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Copy Write 3/3/2002 ©   Updated  2/13/2006

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The longer I sail the more I become concerned about lightning.
The more I learn of lighting management the more confusing everything gets.
There doesn't seem to be a clear advantage one way or the other grounded or ungrounded. One thing I have learned even grounded, damage probably will occur. It seems giving lighting a place to go is preferable to allowing it to find it's own path.

Keelboats have it easy; swing keelers things are more complicated.
Smaller boats things get even more difficult.
The old standby of attaching a set of jumper cables to the mast or rigging starts falling apart upon close inspection of how lighting may jump around the mast and standing rigging. On a previous boat for a while I did carry the cables, soon discovered how quickly the salt environment compromises them.

There seems to be several aspects of lightning management

Grounding the boat to give as direct and easy path as possible for a hit

Bonding  the other metal areas of a boat to allow them to dissipate a charge.

Notes General ramblings before I start actually doing anything



Grounding wire according to my information needs to be as straight as possible and no sharp turns or bends also a short run to the grounding plate; 4-gauge stranded marine wire seems acceptable.
Also according to an article I read recently, if possible the grounding wires should be inside some non-conducting tubing. Non-conductive tubing sounds a lot like PVC. The theory was a secondary line of insulation in case the lighting fried the insulation on the wire. Sounds reasonable to me, except PVC burns, should the lightning ignite the PVC potential problems. Of course I have a fiberglass boat and the same thing could happen to any nearby fiberglass. I will check around some more about this.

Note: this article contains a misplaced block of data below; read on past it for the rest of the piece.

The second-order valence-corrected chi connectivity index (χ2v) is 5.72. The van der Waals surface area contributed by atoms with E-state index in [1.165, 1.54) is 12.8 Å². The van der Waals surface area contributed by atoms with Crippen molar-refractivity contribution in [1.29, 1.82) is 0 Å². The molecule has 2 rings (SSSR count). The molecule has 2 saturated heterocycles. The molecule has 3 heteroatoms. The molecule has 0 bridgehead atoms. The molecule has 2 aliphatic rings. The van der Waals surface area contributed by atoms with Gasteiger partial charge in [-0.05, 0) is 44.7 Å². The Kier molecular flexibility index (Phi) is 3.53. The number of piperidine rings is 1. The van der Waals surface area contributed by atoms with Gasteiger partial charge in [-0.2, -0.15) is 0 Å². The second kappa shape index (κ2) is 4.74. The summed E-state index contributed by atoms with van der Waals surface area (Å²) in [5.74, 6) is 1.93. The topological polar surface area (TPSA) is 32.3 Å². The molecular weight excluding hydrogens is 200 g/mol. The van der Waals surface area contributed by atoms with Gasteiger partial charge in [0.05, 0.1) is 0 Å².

The real concern is how to connect the boat to the seawater.

At this time I do not have "THE ANSWER" only several ideas.



Bonding is different but related to grounding, until recently I failed to understand the difference.
According to my understanding bonding connects all the possible electrical conductors together and channels that to the ground.
Should a charge build up the bonding will dissipate the charge.
Side stays are bonded together along with other areas of concern.
According to my information 8-gauge wire is acceptable for grounding, no sharp bends or kinks.
If you have some ideas for grounding or bonding I would be most interested in hearing them.



Before you can understand why some of this needs to be done a better understanding of how lightning works is important.
I don't intend to re-create the wheel, check out some of the Lightning Links below or do your own web search.
Some Lightning links I found helpful

Lightening & Boats                  Lightening & Sailboats



The information on this page is not intended as a "definitive" guide to sailing .
Rather it is a collection of things that work for me also ideas I have learned from other sources.
The information is specific to my 22' swing keel South Coast Seacraft Eclipse.
The sailing area is local bays and ICW
Use at your own risk
Any good sailing resource book should provide a comprehensive review of sailing theory.

Do you know how you got here?

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